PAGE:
I've said all along that I would not be stunned if Wilson not only starts training camp on the PUP list but stays there to start the 2014 season. At this point, I also wouldn't be shocked if he misses the entire 2014 season, given all the moves the Giants have made to address the position. 

    That brings us to Williams. I’m well aware that head coach Tom Coughlin won't play rookies until they earn snaps in practice and do something with those snaps.

    In the past, that oftentimes was a struggle given the complexity of Kevin Gilbride's system . Will new offensive coordinator Ben McAdoo's system be easier to learn? 

    If it is, don’t be surprised if Williams ends up significantly contributing as a rookie a lot sooner than did past RB draftees Brandon Jacobs, Ahmad Bradshaw and Wilson.

    If that happens, he could very well turn out to be one of the biggest steals in the Giants’ 2014 draft class.


    Grade: A

Worst Pick: Defensive Tackle Jay Bromley

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    Before we go any further, I want to make it clear that I do not think that the selection of Syracuse defensive tackle Jay Bromley is a wasted pick, nor do I dislike the pick itself.

    I think Bromley is going to be an excellent player for the Giants, who clearly needed some additional depth at a position where two out of the four guys that have NFL experience for New York are are 30 years old or older.

    What I didn’t like about this pick is where they took Bromley.

    Maybe they had an inkling that a team behind him was about to grab him. If that wasn’t the case, to take him in the third round was, in my opinion (as well as the opinion expressed by B/R draft analyst Matt Miller in the video above) a reach.

    With that said, if Bromley ends up producing double-digit sacks, will anyone really care in what round he was chosen?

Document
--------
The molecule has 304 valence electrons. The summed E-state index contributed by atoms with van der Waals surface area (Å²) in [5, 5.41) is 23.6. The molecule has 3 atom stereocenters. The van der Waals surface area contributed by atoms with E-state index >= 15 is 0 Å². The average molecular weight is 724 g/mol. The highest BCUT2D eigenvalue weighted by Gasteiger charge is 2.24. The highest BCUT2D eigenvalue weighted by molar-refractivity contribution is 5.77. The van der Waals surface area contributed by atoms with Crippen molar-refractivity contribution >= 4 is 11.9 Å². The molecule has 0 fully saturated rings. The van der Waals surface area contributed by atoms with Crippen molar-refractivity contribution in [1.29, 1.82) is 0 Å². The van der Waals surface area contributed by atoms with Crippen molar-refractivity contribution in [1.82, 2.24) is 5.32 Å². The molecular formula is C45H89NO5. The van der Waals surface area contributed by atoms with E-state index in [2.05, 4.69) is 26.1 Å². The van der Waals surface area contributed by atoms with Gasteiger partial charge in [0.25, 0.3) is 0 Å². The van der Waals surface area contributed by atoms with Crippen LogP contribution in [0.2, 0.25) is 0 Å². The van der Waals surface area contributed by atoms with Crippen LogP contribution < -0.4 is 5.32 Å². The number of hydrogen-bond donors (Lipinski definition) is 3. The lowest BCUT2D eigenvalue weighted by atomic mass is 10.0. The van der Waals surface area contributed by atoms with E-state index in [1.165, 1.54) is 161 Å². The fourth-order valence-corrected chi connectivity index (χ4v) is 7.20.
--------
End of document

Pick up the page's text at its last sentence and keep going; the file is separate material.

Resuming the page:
Probably not, but until then, I have to designate this pick as my “worst” of the Giants 2014 draft only because I think the Giants reached for a player who might have been there on Day 3.


    Grade: C+  

Undrafted Free Agents

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    The following is a synopsis of the undrafted free agents (UDFAs) who have been linked to the Giants via various reports.

    You can read more detail about the UDFAs as well as see some videos on each player and get my grades in my breakdown from Saturday night.

    By the way, the Giants have not yet announced any signings, so nothing is official until the players put their name on a contract. That should come sometime in the coming week. 


    Dan Fox, ILB, Notre Dame

    Linebacker Dan Fox (6’3”, 233 pounds) struggled through a knee injury last season. As with all of the Giants' rookies, he’ll be asked to contribute on special teams. On defense, he’ll try to push both Allen Bradford and Mark Herzlich for the backup job behind inside linebacker starter Jon Beason.

    Fox announced his pending signing with the Giants.


    Kelcy Quarles, DT, South Carolina

    Defensive tackle Kelcy Quarles (6’4”, 297 pounds) will have a chance to show teams that passed over him in the draft that he doesn’t need Jadeveon Clowney in the lineup to free him up to make plays.

    If Quarles can get his hands on a few passes—a stat that has declined since 2011 when the Giants defensive front posted 18 pass knock-downs (that group posted 11 passes defensed 2012 and 14 in 2013)—that would be to his advantage.

    Quarles first tweeted the news of his signing.


    C.J. Barnett, S, Ohio State